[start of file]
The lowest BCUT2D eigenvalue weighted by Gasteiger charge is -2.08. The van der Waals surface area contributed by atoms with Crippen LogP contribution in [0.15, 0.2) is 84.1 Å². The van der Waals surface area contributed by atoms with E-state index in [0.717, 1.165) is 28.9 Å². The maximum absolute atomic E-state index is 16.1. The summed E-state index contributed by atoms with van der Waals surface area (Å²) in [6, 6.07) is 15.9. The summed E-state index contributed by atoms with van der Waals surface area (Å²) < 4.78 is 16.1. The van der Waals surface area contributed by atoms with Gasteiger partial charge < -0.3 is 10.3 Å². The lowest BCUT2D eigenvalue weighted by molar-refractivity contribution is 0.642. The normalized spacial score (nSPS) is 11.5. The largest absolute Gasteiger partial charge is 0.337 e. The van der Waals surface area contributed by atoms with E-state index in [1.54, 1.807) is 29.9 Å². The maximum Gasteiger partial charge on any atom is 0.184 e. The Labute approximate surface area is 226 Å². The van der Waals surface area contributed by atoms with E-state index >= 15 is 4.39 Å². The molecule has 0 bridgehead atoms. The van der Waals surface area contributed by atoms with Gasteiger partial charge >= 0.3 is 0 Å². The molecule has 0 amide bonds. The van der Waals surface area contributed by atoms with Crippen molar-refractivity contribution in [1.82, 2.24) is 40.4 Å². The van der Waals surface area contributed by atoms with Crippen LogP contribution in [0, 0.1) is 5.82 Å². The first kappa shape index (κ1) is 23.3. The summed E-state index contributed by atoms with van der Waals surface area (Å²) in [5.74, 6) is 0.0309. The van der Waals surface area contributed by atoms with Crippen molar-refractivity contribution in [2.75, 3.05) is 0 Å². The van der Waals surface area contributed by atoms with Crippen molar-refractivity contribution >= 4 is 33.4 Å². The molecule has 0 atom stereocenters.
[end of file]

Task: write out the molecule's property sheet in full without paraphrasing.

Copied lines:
The lowest BCUT2D eigenvalue weighted by Gasteiger charge is -2.08. The van der Waals surface area contributed by atoms with Crippen LogP contribution in [0.15, 0.2) is 84.1 Å². The van der Waals surface area contributed by atoms with E-state index in [0.717, 1.165) is 28.9 Å². The maximum absolute atomic E-state index is 16.1. The summed E-state index contributed by atoms with van der Waals surface area (Å²) in [6, 6.07) is 15.9. The summed E-state index contributed by atoms with van der Waals surface area (Å²) < 4.78 is 16.1. The van der Waals surface area contributed by atoms with Gasteiger partial charge < -0.3 is 10.3 Å². The lowest BCUT2D eigenvalue weighted by molar-refractivity contribution is 0.642. The normalized spacial score (nSPS) is 11.5. The largest absolute Gasteiger partial charge is 0.337 e. The van der Waals surface area contributed by atoms with E-state index in [1.54, 1.807) is 29.9 Å². The maximum Gasteiger partial charge on any atom is 0.184 e. The Labute approximate surface area is 226 Å². The van der Waals surface area contributed by atoms with E-state index >= 15 is 4.39 Å². The molecule has 0 bridgehead atoms. The van der Waals surface area contributed by atoms with Gasteiger partial charge >= 0.3 is 0 Å². The molecule has 0 amide bonds. The van der Waals surface area contributed by atoms with Crippen molar-refractivity contribution in [1.82, 2.24) is 40.4 Å². The van der Waals surface area contributed by atoms with Crippen LogP contribution in [0, 0.1) is 5.82 Å². The first kappa shape index (κ1) is 23.3. The summed E-state index contributed by atoms with van der Waals surface area (Å²) in [5.74, 6) is 0.0309. The van der Waals surface area contributed by atoms with Crippen molar-refractivity contribution in [2.75, 3.05) is 0 Å². The van der Waals surface area contributed by atoms with Crippen molar-refractivity contribution >= 4 is 33.4 Å². The molecule has 0 atom stereocenters.